Jilted the night before her wedding, Kate learns her fiance, Max, is in love with her co-worker and close friend, Courtney, and wishes she had seen the signs in time.
Liam and Jules have been Kate’s best friends since college, and they stand by her after her aborted wedding. Jittery and confused, Kate can’t resist checking her Facebook page, where dozens of congratulatory messages await her. She posts in her status, “I wish I could do the past month over.” When she wakes up the next morning, it’s a month earlier, Max is still with her, and she realizes she’s been given the power to wish for whatever she wants. Can she keep Max and Courtney from falling for each other? Can she also help Jules, whose long marriage has grown stale, and Liam, who has bounced from girlfriend to girlfriend, none of them quite right? Can she help her mother let go of her bitterness over her parents’ long-ago divorce? As she tries to ensure Max will be hers forever and those she loves will be happy, Kate begins to realize that nothing is really perfect and that life is ultimately beyond her control, even when she knows how things might turn out ahead of time. Fenton and Steinke (Your Perfect Life, 2014, etc.) veer into typecasting with some of the minor characters, such as Kate and Courtney’s superskinny, fashion-forward, demanding boss and Liam’s starlet girlfriend fresh from rehab and primed for a new scandal. The lessons Kate learns are nothing new, either. But the friendships at the heart of the story are realistic, the descriptions of affluent Southern California are deliciously escapist, and the be-careful-what-you-wish-for message is not overbearing.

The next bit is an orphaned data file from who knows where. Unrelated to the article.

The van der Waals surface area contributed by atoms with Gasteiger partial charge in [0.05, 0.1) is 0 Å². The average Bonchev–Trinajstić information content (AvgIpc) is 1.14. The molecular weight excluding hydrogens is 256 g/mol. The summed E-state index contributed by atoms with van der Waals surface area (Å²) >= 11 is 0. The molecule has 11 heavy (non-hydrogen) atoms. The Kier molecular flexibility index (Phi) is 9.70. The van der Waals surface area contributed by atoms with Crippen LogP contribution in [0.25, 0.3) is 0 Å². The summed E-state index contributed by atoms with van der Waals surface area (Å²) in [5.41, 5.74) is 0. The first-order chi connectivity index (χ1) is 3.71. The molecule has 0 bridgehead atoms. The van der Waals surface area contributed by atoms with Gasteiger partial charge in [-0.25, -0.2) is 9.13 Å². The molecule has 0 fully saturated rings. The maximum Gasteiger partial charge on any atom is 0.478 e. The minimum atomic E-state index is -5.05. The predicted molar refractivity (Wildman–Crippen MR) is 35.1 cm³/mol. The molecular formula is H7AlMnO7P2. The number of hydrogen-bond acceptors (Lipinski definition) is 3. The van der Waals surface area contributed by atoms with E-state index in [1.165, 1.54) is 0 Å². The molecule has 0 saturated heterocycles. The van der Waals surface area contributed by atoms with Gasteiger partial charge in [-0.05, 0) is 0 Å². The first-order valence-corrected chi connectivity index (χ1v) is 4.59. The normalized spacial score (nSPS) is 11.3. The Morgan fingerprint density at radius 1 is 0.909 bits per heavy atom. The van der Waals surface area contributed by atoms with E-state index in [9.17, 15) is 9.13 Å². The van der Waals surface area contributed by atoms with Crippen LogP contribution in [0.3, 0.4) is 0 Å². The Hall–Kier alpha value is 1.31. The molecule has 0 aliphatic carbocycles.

A good beach read, with enough to discuss for a book club looking for lighter fare.